By Mike Sherman
This week’s topic on safety and security is taking a turn to visit urban Los Angeles, to take a closer look at the RV “camping” issue on the streets of LA. For many, their RVs (and autos) offer a level of protection that is obviously far better than sleeping on a park bench or sidewalk. The number of homeless people living on LA streets in vehicles exceeds the population of many small towns of America.
Let’s get a clear picture of the issue in the following Los Angeles Times article, then pitch in with your comments, ideas and even offer up some solutions.
For those who sleep in cars, life just got harder –
L.A. will reinstate limits on where people may spend the night in vehicles.
BY EMILY ALPERT REYES – Los Angeles Times
July 31, 2019
Sleeping overnight in cars, vans and RVs will be prohibited again in many parts of Los Angeles, after the City Council voted Tuesday to reinstate rules that limit where people can live in their vehicles.
The decision extends the L.A. regulations, which had expired at the beginning of July, until January. Under the rules, people cannot spend the night in their cars on residential streets, or live in their vehicles at any time within a block of a park, school, preschool or day-care facility.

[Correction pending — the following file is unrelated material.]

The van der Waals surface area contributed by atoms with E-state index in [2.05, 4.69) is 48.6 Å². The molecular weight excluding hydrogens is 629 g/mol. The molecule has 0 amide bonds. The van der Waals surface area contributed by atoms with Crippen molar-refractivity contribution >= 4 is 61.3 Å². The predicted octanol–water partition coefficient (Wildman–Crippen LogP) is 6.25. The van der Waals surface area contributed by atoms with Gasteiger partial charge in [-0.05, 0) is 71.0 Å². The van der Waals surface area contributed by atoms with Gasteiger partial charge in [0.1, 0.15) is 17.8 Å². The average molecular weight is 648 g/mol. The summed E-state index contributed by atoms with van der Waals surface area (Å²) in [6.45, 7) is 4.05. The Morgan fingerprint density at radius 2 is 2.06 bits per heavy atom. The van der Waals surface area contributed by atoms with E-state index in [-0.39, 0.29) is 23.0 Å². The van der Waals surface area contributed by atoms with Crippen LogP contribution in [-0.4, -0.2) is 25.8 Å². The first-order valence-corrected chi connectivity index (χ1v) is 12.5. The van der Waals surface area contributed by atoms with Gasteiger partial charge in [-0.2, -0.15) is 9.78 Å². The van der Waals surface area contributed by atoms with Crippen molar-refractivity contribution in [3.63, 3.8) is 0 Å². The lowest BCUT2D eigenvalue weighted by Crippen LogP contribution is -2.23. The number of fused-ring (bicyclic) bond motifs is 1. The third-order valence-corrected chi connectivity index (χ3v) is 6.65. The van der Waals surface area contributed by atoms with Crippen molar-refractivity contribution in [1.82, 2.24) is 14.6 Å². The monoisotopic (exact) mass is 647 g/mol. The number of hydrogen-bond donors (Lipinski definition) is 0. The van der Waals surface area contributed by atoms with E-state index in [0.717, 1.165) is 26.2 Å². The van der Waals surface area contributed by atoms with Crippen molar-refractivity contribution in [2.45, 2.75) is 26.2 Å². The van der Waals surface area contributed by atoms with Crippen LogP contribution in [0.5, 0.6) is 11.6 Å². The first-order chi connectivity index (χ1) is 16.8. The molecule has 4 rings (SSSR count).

At a hearing at City Hall, local activists argued that it was cruel and counterproductive to punish people for bunking down in vehicles while housing, shelters and “safe parking” programs for homeless people remain inadequate. Despite the impassioned pleas from opponents, the council voted 13-0, without any discussion, to reinstate the rules.
Immediately after the vote, opponents began shouting in disbelief and anger, bringing the council meeting to a halt. Many in the crowd started chanting, “Shame on you!”
As police detained one person in handcuffs and ushered other activists out of the room, Councilman Marqueece Harris-Dawson briefly spoke to reporters, calling the rules “an attempt to strike a balance.”
Letting people park and sleep anywhere at any time would be “totally unacceptable” for neighborhoods, Harris-Dawson said. For instance, the councilman said that RVs lined up around one park have blocked parking and stopped residents from using the park. In letters to the council, some Angelenos complained about trash and filth from cars-turned homes.
“When you have 30,000 people living on the street, there are no good choices,” Harris-Dawson said.